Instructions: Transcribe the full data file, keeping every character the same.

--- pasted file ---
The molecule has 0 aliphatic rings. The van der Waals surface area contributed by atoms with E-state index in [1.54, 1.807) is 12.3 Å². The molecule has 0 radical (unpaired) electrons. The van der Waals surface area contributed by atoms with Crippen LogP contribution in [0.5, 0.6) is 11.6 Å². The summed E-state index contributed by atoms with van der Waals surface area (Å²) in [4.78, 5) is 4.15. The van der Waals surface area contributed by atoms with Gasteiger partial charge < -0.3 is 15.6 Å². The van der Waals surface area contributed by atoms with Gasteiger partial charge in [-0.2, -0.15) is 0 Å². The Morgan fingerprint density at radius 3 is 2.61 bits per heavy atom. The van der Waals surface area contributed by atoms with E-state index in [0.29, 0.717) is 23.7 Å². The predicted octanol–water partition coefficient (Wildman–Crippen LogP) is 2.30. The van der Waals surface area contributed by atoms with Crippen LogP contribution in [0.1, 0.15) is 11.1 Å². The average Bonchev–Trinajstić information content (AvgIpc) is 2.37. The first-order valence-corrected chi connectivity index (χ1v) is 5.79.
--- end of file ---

The molecule has 0 aliphatic rings. The van der Waals surface area contributed by atoms with E-state index in [1.54, 1.807) is 12.3 Å². The molecule has 0 radical (unpaired) electrons. The van der Waals surface area contributed by atoms with Crippen LogP contribution in [0.5, 0.6) is 11.6 Å². The summed E-state index contributed by atoms with van der Waals surface area (Å²) in [4.78, 5) is 4.15. The van der Waals surface area contributed by atoms with Gasteiger partial charge < -0.3 is 15.6 Å². The van der Waals surface area contributed by atoms with Gasteiger partial charge in [-0.2, -0.15) is 0 Å². The Morgan fingerprint density at radius 3 is 2.61 bits per heavy atom. The van der Waals surface area contributed by atoms with E-state index in [0.29, 0.717) is 23.7 Å². The predicted octanol–water partition coefficient (Wildman–Crippen LogP) is 2.30. The van der Waals surface area contributed by atoms with Crippen LogP contribution in [0.1, 0.15) is 11.1 Å². The average Bonchev–Trinajstić information content (AvgIpc) is 2.37. The first-order valence-corrected chi connectivity index (χ1v) is 5.79.